In 1893 the average American potato farmer produced just over 78 bushels of potatoes per acre, according to research compiled by the Federal Reserve Bank of St. Louis. That same year, with help from some specially formulated manure, one local farmer was able to crush that average with a yield of 508 bushels per acre. Henry S. Wheeler was a farmer on the Windham/Derry line, on what was known as the "Fitz Farm". Wheeler lived on the farm with his wife, Hannah, a Derry native he married in 1877, along with their five children: Caroline, Sarah, Mary, Elizabeth, and Henrietta. With a family of seven to feed, Wheeler undoubtedly needed any advantage he could find in ensuring a successful harvest each year. In 1893 Wheeler tried Stockbridge Special Potato Manure, which resulted in a fantastic harvest of over 500 bushels of potatoes per acre. According to an ad for the product, it contained "plant food in the right forms for potatoes" in quantities "twice as much as an ordinary phosphate". With double the amount of ingredients as competing manures, Stockbridge was advertised as a time saving and money saving alternative to their competitors: "Don't haul and handle two tons when one ton will do the work and cost less." Such a proposition was undoubtedly attractive to Wheeler who was so successful with the product that the company took a photograph of his farm to use in their advertising.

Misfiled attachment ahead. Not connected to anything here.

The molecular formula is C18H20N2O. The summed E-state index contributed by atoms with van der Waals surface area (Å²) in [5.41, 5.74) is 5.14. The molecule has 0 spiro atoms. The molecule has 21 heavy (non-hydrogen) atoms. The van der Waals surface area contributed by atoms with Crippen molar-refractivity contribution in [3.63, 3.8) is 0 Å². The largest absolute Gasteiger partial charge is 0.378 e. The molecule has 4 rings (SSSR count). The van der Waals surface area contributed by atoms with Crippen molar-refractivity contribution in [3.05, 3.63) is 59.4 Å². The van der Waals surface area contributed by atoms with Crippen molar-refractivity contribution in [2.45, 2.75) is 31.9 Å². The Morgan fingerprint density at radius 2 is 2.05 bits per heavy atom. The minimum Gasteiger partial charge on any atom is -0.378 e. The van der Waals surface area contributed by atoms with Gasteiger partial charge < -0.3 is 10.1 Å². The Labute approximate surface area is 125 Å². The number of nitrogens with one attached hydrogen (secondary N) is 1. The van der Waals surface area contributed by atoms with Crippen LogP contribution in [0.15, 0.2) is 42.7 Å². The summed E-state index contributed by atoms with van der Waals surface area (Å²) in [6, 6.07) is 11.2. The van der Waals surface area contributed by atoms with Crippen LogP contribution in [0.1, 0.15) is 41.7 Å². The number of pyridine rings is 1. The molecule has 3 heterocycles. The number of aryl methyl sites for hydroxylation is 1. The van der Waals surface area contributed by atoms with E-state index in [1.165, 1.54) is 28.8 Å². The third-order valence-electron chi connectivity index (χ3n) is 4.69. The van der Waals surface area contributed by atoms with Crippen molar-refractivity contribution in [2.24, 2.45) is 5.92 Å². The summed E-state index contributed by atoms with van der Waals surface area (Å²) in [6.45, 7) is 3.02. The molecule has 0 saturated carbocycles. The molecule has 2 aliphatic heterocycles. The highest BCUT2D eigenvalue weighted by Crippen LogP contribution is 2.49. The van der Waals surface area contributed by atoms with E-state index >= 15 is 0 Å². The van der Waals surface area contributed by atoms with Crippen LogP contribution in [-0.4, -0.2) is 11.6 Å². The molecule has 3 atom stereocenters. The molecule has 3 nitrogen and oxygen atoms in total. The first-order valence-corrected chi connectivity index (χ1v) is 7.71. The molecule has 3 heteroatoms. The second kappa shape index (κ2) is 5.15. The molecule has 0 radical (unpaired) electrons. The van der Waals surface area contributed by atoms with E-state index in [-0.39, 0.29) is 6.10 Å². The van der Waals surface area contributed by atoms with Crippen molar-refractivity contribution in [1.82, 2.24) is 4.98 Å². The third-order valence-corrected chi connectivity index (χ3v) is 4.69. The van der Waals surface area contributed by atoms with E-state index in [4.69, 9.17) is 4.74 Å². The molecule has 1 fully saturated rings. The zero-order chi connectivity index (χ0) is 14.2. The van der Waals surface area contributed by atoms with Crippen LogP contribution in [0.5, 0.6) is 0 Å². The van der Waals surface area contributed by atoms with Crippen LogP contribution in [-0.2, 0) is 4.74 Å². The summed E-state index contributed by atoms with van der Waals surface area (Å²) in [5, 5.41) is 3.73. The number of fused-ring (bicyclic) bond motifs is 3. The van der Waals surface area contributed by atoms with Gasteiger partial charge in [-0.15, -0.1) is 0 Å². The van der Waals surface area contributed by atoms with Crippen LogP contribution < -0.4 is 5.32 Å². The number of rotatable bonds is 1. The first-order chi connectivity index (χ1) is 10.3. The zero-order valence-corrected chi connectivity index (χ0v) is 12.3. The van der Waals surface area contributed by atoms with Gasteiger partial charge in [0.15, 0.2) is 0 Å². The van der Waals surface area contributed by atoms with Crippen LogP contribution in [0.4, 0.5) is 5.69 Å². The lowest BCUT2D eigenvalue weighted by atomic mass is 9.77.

Mrs. Edwin Gillette owned property on the West Windham / Londonderry line, in an area that was considered to be a portion of West Windham in the early 20th century. The Gillette family also owned a home in Arizona and would often summer at their West Windham home. When they were away from Windham, the property would be looked after by Thomas Waterhouse who worked for the family in this capacity. For a now unknown reason, Mrs. Gillette did not make the trip to West Windham during the summer of 1916, leaving Waterhouse to write her to inform her of the goings on in the community. In June of that year he wrote her that Mrs. Horne had passed away around Easter, and the Herberts, another West Windham family, had moved to Lowell. Evidently, the Gillettes would rent out their property as Waterhouse informed Mrs. Gillette that "a man by the name of Johnson wanted to hire the place. I referred him to you, but I would say no, as I do not think you want any more, thank you people over there."